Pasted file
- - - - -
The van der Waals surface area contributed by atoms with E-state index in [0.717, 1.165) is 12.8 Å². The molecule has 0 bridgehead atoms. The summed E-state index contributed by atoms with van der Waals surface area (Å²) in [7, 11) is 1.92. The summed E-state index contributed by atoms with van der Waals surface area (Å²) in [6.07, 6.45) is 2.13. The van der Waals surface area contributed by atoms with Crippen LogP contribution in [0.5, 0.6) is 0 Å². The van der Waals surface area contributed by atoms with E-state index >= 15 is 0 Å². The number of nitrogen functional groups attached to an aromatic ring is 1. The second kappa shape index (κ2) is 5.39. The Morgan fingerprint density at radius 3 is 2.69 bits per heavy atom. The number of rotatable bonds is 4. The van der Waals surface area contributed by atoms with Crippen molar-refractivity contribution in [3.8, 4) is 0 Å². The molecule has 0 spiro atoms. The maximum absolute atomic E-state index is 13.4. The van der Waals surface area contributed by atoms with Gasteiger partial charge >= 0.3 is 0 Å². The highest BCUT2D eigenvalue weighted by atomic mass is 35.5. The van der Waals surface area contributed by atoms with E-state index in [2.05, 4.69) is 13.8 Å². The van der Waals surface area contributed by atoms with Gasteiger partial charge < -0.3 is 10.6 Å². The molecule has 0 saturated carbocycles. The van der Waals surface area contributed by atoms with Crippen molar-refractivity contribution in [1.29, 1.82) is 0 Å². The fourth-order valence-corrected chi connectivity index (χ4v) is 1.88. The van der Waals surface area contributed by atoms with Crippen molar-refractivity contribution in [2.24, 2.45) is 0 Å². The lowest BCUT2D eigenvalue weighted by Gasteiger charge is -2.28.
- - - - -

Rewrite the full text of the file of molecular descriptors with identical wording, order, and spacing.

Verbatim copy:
The van der Waals surface area contributed by atoms with E-state index in [0.717, 1.165) is 12.8 Å². The molecule has 0 bridgehead atoms. The summed E-state index contributed by atoms with van der Waals surface area (Å²) in [7, 11) is 1.92. The summed E-state index contributed by atoms with van der Waals surface area (Å²) in [6.07, 6.45) is 2.13. The van der Waals surface area contributed by atoms with Crippen LogP contribution in [0.5, 0.6) is 0 Å². The van der Waals surface area contributed by atoms with E-state index >= 15 is 0 Å². The number of nitrogen functional groups attached to an aromatic ring is 1. The second kappa shape index (κ2) is 5.39. The Morgan fingerprint density at radius 3 is 2.69 bits per heavy atom. The number of rotatable bonds is 4. The van der Waals surface area contributed by atoms with Crippen molar-refractivity contribution in [3.8, 4) is 0 Å². The molecule has 0 spiro atoms. The maximum absolute atomic E-state index is 13.4. The van der Waals surface area contributed by atoms with Gasteiger partial charge >= 0.3 is 0 Å². The highest BCUT2D eigenvalue weighted by atomic mass is 35.5. The van der Waals surface area contributed by atoms with E-state index in [2.05, 4.69) is 13.8 Å². The van der Waals surface area contributed by atoms with Gasteiger partial charge < -0.3 is 10.6 Å². The molecule has 0 saturated carbocycles. The van der Waals surface area contributed by atoms with Crippen molar-refractivity contribution in [1.29, 1.82) is 0 Å². The fourth-order valence-corrected chi connectivity index (χ4v) is 1.88. The van der Waals surface area contributed by atoms with Crippen molar-refractivity contribution in [2.24, 2.45) is 0 Å². The lowest BCUT2D eigenvalue weighted by Gasteiger charge is -2.28.